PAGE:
- Ministry of Environment Aviation Operations, Saskatchewan: six total, three CL215 1A10; three CL-215-6B11 (Series CL-215T); according to the Ministry of Environment six CL-215P deployed to Airtanker Groups 3, 4 and 5
- Societa Ricerche Esperienze Meteorologiche (SoREM): five CL-215s leased abroad and operated on behalf of Protezione Civile
- Spanish Air Force, 43 Grupo
- Ministry of Environment (INAER): five Ex-Spanish Air Force CL-215Ts
- Royal Thai Navy: one of the two CL-215s delivered in 1978 is used for search and rescue/patrol.
- Gokcen Aviation - Turkish Aeronautical Association: nine CL-215s and the current contractor for the Turkish Ministry of Forestry 
- 885th Firefighting Squadron of the Croatian Air Force and Air Defence operated CL-215s from 1991 to 2003. They have been replaced by CL-415s.
- CVG Ferrominera Orinoco: two CL-215s, one crashed on 1989, the other one has been parked ever since
- Yugoslav Air Force: five CL-215s in service with the 676th Fire Fighting Squadron from 1981, until four sold to Greece in 1995.
Accidents and incidents
CL-215s have been involved in 30 accidents, 19 fatal.
Aircraft on display
- Canadian Bushplane Heritage Centre CL-215 F-ZBBT, formerly of the French Sécurité Civile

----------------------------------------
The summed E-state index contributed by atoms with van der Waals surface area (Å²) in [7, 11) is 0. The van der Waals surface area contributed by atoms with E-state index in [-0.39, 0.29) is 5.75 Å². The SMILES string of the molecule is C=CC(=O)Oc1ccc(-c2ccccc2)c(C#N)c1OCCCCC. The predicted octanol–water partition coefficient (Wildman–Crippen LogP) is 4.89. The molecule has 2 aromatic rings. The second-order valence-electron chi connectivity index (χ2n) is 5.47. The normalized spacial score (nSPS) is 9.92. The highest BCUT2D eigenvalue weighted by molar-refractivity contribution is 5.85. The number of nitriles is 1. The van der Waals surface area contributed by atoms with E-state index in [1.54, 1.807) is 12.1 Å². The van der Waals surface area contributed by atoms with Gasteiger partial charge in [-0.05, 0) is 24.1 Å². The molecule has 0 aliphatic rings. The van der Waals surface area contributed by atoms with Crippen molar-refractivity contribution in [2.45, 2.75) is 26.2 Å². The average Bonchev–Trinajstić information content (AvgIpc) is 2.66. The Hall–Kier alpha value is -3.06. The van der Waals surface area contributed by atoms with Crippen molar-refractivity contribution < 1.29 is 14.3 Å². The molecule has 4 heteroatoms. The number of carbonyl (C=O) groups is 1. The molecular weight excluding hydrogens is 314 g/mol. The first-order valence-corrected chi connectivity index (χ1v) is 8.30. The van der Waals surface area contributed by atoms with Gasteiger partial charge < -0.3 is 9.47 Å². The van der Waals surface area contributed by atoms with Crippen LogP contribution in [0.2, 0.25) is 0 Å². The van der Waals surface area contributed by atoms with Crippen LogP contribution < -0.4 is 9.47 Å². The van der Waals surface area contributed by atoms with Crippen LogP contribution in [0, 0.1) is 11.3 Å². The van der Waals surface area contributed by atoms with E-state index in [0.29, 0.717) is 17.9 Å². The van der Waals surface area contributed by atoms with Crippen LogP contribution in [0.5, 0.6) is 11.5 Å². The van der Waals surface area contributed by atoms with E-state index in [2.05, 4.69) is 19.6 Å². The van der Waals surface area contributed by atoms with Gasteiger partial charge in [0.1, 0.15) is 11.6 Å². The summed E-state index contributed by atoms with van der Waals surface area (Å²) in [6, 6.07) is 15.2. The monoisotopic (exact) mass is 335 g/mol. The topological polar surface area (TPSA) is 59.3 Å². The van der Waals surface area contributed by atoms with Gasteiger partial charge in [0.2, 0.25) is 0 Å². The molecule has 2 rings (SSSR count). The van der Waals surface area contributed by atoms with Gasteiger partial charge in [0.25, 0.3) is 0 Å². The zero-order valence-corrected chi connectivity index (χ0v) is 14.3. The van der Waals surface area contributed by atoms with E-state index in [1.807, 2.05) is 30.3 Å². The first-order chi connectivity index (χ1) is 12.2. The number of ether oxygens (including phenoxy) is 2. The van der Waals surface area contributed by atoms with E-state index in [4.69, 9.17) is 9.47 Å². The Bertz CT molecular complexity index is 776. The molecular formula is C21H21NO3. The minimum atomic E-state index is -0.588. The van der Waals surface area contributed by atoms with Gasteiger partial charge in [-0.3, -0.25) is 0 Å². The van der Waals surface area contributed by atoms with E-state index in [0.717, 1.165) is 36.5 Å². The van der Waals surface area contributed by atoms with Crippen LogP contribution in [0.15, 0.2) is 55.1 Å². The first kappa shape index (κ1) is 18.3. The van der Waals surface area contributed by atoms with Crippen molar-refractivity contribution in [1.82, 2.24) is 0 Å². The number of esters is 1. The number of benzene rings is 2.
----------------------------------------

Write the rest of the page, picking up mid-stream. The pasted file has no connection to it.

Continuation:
- Musée de l'Air CL-215 F-ZBAY, formerly of the French Sécurité Civile
- Sinsheim Auto & Technik Museum CL-215 F-ZBBH, formerly of the French Sécurité Civile
- Technik Museum Speyer CL-215 F-ZBAR, formerly of the French Sécurité Civile
- Crew: 2
- Capacity: Up to 26 forward facing seats for passenger transport
- Length: 19.82 m (65 ft 0 in)
- Wingspan: 28.6 m (93 ft 10 in)
- Height: 8.92 m (29 ft 3 in)
- Wing area: 100.33 m2 (1,079.9 sq ft)
- Aspect ratio: 8.15
- Empty weight: 12,160 kg (26,808 lb)
- Max takeoff weight: 19,731 kg (43,499 lb) on land, 17,100 kg (37,700 lb) on water
- Fuel capacity: 5,910 l (1,561.3 US gal; 1,300.0 imp gal) in two fuel tanks, of eight cells each, in the wings
- Powerplant: 2 × Pratt & Whitney R-2800-83AM 18-cyl air-cooled radial piston engines, 1,566 kW (2,100 hp) each
- Propellers: 3-bladed Hamilton Standard Hydromatic constant-speed fully-feathering propeller
- Cruising speed: 291 km/h (181 mph; 157 kn) at 18,595 kg (40,995 lb) and 3,050 m (10,010 ft)
- Stall speed: 123 km/h (76 mph; 66 kn) 25° flap power off at 15,603 kg (34,399 lb)
- Range: 2,094 km (1,301 mi; 1,131 nmi) with 1,587 kg (3,499 lb) payload at long-range cruise power
- Rate of climb: 5.0833 m/s (1,000.65 ft/min)
- Related development
- Aircraft of comparable role, configuration and era
- "Canadair C.L.204." Secretprojects.co.uk. Retrieved: 26 April 2012.
- Taylor 1976, p.17.
- "Aerial Fire Control." Cascade Aerospace. Retrieved: 23 May 2012.
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- Keijsper, Gerard. "Water-Bombers Required!" Air Forces Monthly, London: Key Publishing, July 2008.
- Marsaly, Frederic and Samuel Pretat. "Bombardiers d'eau/ Canadair Scoopers." Editions Minimonde76, May 2012. ISBN 9-782954-181806.
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- "Thai Boats". Air International, Vol. 15, No 4, October 1978, pp. 188–189.